Community Concert Association nears season opener

Nostalgia key to successful programming

The Miami Valley Community Concert Association, sprinkling the local arts scene with diverse programming for more than 20 years, ushers in its 2012-13 season Tuesday with legendary vocal quartet The Four Aces at the Centerville Performing Arts Center/Centerville High School.

Known since the 1950s for rendering such classics as “Love is a Many Splendored Thing,” Stanger in Paradise” and “Three Coins in the Fountain,” the Four Aces represents a nostalgic mindset that caters to MVCCA’s appeal. Although the organization, which presents four shows per season, strives to encourage all audiences by nurturing increased concert attendance in the area with great affordability, it remains mindful of its target audience.

“For the age group which mostly attends our shows, senior citizens which we call the ‘snowbirds,’ they love nostalgia,” said Phyllis Reed, MVCCA program/concert chairwoman. “Anything in the World War II era or the 1950s or 1960s brings back a lot of memories of the good old days. The Four Aces are fun, personable, New Jersey kind of guys who really look forward to coming to Dayton.”

Over the years, the all-volunteer troupe, securing most of its engagements through Las Vegas promoters, has presented a variety of acts including the Four Freshman, the Glenn Miller Orchestra, tenor Daniel Rodriguez, Frank Sinatra and Barbra Streisand tributes, brass ensembles and acrobats.

The remainder of this season will feature jazz/standards vocalist Dwight Lenox and the Lenox Avenue Express (Thursday, Oct. 18), eclectic guitarist Livingston Taylor (Sunday, March 23, 2013) and international touring pianists the Pridonoff Duo (Wednesday, May 8). Taylor, a faculty member at the Berklee College of Music, is the brother of Grammy winning singer-songwriter James Taylor.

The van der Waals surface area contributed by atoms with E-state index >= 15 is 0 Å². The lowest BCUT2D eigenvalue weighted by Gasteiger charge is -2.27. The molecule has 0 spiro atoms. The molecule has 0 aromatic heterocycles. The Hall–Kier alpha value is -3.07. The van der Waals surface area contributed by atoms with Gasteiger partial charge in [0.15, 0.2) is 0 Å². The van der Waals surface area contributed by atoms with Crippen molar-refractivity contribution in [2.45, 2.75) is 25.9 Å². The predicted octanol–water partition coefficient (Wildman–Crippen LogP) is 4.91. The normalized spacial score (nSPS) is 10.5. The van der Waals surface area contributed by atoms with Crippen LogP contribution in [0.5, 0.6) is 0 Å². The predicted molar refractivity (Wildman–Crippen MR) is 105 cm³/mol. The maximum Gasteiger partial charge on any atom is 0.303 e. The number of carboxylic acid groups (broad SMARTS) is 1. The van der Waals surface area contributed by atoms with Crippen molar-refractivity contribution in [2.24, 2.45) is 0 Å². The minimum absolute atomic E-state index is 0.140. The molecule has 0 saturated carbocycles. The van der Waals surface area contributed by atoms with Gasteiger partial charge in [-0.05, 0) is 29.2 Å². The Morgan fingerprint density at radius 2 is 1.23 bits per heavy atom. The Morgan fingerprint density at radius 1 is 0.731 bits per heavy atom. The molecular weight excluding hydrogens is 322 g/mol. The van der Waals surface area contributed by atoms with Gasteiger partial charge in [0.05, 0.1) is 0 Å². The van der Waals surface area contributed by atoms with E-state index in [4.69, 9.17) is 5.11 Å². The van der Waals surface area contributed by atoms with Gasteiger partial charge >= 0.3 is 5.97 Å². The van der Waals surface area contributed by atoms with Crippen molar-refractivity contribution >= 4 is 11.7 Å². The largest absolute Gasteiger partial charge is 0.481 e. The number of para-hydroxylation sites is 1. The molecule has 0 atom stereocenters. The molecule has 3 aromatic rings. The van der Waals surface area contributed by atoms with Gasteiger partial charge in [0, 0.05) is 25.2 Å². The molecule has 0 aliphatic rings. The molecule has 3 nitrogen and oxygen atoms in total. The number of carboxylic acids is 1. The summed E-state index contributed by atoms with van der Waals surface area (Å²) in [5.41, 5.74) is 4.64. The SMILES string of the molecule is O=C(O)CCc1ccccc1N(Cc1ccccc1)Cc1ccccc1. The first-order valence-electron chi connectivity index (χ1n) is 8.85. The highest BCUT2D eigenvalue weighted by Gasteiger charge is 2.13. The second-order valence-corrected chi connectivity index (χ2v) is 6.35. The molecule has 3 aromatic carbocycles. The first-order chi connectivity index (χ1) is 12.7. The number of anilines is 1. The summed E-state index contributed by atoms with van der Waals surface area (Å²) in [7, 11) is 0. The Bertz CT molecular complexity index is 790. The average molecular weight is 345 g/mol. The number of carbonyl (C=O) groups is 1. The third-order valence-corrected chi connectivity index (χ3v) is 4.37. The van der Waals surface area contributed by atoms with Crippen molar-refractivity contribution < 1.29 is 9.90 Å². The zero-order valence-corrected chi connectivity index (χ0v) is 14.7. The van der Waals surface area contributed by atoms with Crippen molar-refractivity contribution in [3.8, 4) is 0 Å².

“Our concerts, which are all about the community and promoting being together and enjoying good times together, are very personable,” said Reed. “It’s almost like watching artists in your living room. People feel good when they leave our shows and they didn’t have to spend and arm and a leg.”

As MVCCA looks to the future, it is considering expanding next season’s lineup to five shows and implementing stronger measures to make its lineup friendlier to broader, younger audiences as well as families.

“We’re doing our best to look ahead with all kinds of ideas,” said Reed. “We want to make sure everyone gets a taste of all kinds of entertainment that’s out there.”

Thriving among a wealth of arts options across the region, the MVCCA remains pleased with its progress as a successful alternative. Instead of fretting about competition, organizers recognize the troupe’s ability to connect with crowd-pleasing results within a community that deeply values and promotes the arts.

“Dayton is such a fabulous market for the arts,” said Reed. “Columbus and Cincinnati are struggling, but Dayton is always willing to look outside the box and work together. Just look at the Dayton Performing Arts Alliance with the Dayton Ballet, Dayton Opera and Dayton Philharmonic. I think all of us have the same goal and are helping each other.”

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